MARCH 18, 1957
NEW YORK—My recent visit to Iowa City was a good illustration of the care with which a university plans the schedule of its visiting lecturers. I was called for at 9:40 Wednesday morning. At 10 o'clock we started a radio interview, with a very charming lady, which lasted fifteen minutes.
Iowa State University has a remarkable fine arts department, whose enrollment of graduate students in its schools of music, sculpture, painting and drama is probably the highest of any university in the country. There I was intrigued to see some fascinating African carvings and, as a contrast, two very beautiful Sevres vases.
Following the radio interview, we had an hour's press conference with the regular and university press in attendance. The university paper is an Associated Press paper and has won many prizes. By the time we were through with the press it was 11:40. Many photographs had been taken, including those by a young and ardent photographer who had been given an assignment to follow me during my stay. He started in at breakfast on Wednesday and was on hand when I left on Thursday morning.
The Altrusa Club gave a luncheon in the university Union building, where I was asked to speak a few words. At two o'clock I left and returned to the hotel. At 3:40, Professor H. M. Burian, a delightful person whom Mrs. Dorothy Schramm had enlisted to establish a new chapter of AAUN, came to get me for an hour's meeting at a church hall where, by telephone, they had gathered together a considerable number of people who were anxious to know about the work of the American Association. Judging from the number of university students present, I think we should be able to get a chapter of our College Council organized there also.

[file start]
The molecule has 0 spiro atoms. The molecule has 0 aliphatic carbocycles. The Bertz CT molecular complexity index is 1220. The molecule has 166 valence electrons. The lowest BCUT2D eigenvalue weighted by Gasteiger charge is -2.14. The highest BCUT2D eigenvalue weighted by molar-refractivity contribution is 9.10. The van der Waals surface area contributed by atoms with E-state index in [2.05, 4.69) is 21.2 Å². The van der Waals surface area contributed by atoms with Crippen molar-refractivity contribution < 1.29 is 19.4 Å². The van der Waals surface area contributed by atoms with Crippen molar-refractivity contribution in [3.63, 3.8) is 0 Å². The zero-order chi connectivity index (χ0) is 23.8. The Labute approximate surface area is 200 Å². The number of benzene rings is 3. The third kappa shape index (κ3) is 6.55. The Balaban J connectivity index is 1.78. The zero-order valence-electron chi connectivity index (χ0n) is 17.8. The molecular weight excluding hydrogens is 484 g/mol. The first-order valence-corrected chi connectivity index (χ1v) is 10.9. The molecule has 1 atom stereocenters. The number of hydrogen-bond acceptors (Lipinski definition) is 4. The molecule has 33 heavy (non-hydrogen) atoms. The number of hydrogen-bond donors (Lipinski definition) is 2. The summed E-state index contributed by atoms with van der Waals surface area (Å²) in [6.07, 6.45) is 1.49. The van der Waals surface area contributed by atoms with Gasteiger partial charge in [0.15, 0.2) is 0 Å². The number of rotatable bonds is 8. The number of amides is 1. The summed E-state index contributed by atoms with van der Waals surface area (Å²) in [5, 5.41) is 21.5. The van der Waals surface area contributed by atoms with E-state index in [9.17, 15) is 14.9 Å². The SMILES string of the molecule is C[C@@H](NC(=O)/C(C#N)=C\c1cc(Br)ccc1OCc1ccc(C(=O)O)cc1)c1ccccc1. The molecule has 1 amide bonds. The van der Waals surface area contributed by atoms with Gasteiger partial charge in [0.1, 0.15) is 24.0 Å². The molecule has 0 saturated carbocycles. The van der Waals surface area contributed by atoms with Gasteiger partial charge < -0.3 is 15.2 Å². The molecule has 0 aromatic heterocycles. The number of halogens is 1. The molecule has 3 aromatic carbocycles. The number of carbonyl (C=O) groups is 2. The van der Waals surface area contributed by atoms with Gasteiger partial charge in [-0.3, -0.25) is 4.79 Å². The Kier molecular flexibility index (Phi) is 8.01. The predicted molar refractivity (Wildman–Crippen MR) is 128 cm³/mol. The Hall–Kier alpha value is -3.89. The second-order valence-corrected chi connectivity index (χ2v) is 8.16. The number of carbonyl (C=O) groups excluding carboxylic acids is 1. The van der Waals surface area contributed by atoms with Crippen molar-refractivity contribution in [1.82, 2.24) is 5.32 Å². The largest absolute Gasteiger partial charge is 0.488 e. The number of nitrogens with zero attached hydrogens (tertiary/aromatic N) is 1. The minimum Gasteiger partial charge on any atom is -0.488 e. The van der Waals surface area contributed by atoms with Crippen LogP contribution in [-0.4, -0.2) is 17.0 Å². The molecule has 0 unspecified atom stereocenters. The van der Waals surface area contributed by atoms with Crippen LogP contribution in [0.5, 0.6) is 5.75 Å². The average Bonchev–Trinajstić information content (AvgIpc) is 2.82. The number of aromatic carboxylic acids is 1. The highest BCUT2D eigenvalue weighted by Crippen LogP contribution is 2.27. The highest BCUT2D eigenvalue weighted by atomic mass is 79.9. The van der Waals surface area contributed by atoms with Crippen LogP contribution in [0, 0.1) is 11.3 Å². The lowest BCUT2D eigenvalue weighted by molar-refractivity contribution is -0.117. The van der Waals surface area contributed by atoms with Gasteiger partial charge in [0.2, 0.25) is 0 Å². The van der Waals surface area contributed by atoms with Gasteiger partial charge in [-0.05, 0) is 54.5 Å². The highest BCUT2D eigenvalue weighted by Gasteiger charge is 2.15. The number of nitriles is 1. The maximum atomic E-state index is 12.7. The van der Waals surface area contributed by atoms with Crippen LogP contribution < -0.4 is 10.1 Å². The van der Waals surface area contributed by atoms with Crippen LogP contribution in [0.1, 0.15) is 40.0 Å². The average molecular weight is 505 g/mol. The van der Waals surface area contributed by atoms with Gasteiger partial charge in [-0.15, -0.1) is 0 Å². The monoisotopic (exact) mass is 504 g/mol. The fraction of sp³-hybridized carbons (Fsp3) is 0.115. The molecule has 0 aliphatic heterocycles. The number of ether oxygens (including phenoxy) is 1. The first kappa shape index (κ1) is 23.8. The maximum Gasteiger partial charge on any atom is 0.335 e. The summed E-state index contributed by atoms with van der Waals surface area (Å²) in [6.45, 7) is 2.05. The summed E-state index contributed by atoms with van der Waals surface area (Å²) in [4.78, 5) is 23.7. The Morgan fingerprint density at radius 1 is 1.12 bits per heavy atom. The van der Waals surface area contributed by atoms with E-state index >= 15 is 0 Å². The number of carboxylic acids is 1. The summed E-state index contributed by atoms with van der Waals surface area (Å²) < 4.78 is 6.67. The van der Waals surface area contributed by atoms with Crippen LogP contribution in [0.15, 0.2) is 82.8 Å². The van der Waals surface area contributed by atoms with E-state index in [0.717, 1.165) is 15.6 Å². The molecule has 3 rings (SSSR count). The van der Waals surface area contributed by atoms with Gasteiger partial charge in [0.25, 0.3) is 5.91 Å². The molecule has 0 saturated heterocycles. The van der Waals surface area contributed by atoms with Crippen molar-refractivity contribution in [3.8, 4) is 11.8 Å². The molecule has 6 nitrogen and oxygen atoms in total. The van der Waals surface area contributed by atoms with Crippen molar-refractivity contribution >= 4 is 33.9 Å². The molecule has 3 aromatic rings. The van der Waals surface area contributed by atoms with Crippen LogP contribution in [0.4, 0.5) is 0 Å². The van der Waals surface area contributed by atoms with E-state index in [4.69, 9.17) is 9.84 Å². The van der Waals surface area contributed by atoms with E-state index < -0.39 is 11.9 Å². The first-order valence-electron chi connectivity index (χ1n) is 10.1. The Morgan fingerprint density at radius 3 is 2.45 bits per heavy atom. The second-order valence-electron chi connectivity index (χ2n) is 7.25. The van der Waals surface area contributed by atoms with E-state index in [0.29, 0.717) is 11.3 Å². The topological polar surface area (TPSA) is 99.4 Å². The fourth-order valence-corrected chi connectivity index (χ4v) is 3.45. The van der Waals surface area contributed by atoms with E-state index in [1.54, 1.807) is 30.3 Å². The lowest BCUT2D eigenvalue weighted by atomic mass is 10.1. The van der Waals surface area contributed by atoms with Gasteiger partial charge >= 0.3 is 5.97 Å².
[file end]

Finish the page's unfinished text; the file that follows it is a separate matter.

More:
I was back at the hotel by 5:30. I had time to bathe, nap and dine before 7:40, when I went to the university auditorium to address an audience of 1800 people. We spent two hours before the question period was at an end. Then Professor and Mrs. John C. Gerber held a delightful reception in their house, attended by many interesting people, and we left reluctantly at 11 p.m. Professor Earl E. Harper, who was our host throughout the entire time, came at nine o'clock to take us to our train on Thursday morning. Everyone was most kind and attentive, and I think you will agree with me that one's time is well planned.
The newspapers are carrying stories of Egypt's decision to restore its rule of the Gaza Strip. Once more it is apparent that when we deal with people who believe that assurances will be kept, we are successful in getting them to do what we wish. But when we deal with people whose moral values are different, we do not seem to have the strength to impose on them acceptance of the assurances that we have given. Israel seems therefore somewhat apprehensive. Dr. Ralph Bunche has evidently been able to arrange for cooperation between the UNEF forces and the Egyptian administrators. This should prevent the renewal of raids by Arab soldiers, but it must be very disturbing to the Israelis.